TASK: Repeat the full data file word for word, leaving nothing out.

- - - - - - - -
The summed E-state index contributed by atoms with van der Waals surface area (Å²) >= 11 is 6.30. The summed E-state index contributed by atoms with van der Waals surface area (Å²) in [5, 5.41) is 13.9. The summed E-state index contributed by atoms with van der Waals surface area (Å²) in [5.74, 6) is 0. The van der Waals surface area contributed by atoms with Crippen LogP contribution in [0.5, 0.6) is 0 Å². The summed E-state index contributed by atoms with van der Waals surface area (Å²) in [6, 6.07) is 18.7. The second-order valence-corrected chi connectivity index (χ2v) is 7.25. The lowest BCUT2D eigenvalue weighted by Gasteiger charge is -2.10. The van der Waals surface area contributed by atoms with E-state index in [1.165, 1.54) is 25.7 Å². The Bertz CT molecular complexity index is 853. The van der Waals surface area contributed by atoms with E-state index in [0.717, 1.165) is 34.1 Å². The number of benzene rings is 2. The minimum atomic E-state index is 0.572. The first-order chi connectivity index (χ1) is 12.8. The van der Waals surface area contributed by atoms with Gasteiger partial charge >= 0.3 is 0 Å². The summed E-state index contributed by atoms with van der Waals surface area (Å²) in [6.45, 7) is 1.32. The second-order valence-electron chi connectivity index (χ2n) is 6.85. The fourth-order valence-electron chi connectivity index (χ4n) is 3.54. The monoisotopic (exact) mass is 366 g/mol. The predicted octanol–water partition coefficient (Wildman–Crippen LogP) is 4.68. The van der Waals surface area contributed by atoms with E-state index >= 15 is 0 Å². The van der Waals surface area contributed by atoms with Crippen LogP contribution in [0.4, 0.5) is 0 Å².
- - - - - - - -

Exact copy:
The summed E-state index contributed by atoms with van der Waals surface area (Å²) >= 11 is 6.30. The summed E-state index contributed by atoms with van der Waals surface area (Å²) in [5, 5.41) is 13.9. The summed E-state index contributed by atoms with van der Waals surface area (Å²) in [5.74, 6) is 0. The van der Waals surface area contributed by atoms with Crippen LogP contribution in [0.5, 0.6) is 0 Å². The summed E-state index contributed by atoms with van der Waals surface area (Å²) in [6, 6.07) is 18.7. The second-order valence-corrected chi connectivity index (χ2v) is 7.25. The lowest BCUT2D eigenvalue weighted by Gasteiger charge is -2.10. The van der Waals surface area contributed by atoms with E-state index in [1.165, 1.54) is 25.7 Å². The Bertz CT molecular complexity index is 853. The van der Waals surface area contributed by atoms with E-state index in [0.717, 1.165) is 34.1 Å². The number of benzene rings is 2. The minimum atomic E-state index is 0.572. The first-order chi connectivity index (χ1) is 12.8. The van der Waals surface area contributed by atoms with Gasteiger partial charge >= 0.3 is 0 Å². The summed E-state index contributed by atoms with van der Waals surface area (Å²) in [6.45, 7) is 1.32. The second-order valence-electron chi connectivity index (χ2n) is 6.85. The fourth-order valence-electron chi connectivity index (χ4n) is 3.54. The monoisotopic (exact) mass is 366 g/mol. The predicted octanol–water partition coefficient (Wildman–Crippen LogP) is 4.68. The van der Waals surface area contributed by atoms with E-state index >= 15 is 0 Å². The van der Waals surface area contributed by atoms with Crippen LogP contribution in [0.4, 0.5) is 0 Å².